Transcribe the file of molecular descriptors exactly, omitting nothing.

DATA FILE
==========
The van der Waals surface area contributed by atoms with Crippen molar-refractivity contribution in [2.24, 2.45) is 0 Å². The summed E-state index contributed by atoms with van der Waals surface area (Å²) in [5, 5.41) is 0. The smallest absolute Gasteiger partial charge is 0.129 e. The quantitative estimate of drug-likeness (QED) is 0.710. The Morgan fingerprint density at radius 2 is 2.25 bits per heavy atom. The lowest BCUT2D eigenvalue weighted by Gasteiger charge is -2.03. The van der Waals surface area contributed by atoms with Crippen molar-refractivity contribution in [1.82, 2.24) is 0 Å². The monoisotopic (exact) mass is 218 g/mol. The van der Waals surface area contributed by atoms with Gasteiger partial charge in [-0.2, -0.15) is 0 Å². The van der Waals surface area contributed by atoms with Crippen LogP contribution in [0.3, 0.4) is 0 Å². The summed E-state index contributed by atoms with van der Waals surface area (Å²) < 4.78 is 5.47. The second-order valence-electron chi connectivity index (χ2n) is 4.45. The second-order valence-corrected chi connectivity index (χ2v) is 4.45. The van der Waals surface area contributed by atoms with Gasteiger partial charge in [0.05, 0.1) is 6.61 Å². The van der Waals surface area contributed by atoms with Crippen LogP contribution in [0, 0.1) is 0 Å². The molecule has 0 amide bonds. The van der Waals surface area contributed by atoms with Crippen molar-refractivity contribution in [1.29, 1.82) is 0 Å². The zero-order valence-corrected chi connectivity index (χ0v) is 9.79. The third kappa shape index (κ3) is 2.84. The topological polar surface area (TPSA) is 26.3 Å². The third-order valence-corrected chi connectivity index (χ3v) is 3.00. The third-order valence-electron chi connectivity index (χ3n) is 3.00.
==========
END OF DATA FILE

The van der Waals surface area contributed by atoms with Crippen molar-refractivity contribution in [2.24, 2.45) is 0 Å². The summed E-state index contributed by atoms with van der Waals surface area (Å²) in [5, 5.41) is 0. The smallest absolute Gasteiger partial charge is 0.129 e. The quantitative estimate of drug-likeness (QED) is 0.710. The Morgan fingerprint density at radius 2 is 2.25 bits per heavy atom. The lowest BCUT2D eigenvalue weighted by Gasteiger charge is -2.03. The van der Waals surface area contributed by atoms with Crippen molar-refractivity contribution in [1.82, 2.24) is 0 Å². The monoisotopic (exact) mass is 218 g/mol. The van der Waals surface area contributed by atoms with Gasteiger partial charge in [-0.2, -0.15) is 0 Å². The van der Waals surface area contributed by atoms with Crippen LogP contribution in [0.3, 0.4) is 0 Å². The summed E-state index contributed by atoms with van der Waals surface area (Å²) < 4.78 is 5.47. The second-order valence-electron chi connectivity index (χ2n) is 4.45. The second-order valence-corrected chi connectivity index (χ2v) is 4.45. The van der Waals surface area contributed by atoms with Gasteiger partial charge in [0.05, 0.1) is 6.61 Å². The van der Waals surface area contributed by atoms with Crippen LogP contribution in [0, 0.1) is 0 Å². The molecule has 0 amide bonds. The van der Waals surface area contributed by atoms with Crippen molar-refractivity contribution in [1.29, 1.82) is 0 Å². The zero-order valence-corrected chi connectivity index (χ0v) is 9.79. The third kappa shape index (κ3) is 2.84. The topological polar surface area (TPSA) is 26.3 Å². The third-order valence-corrected chi connectivity index (χ3v) is 3.00. The third-order valence-electron chi connectivity index (χ3n) is 3.00.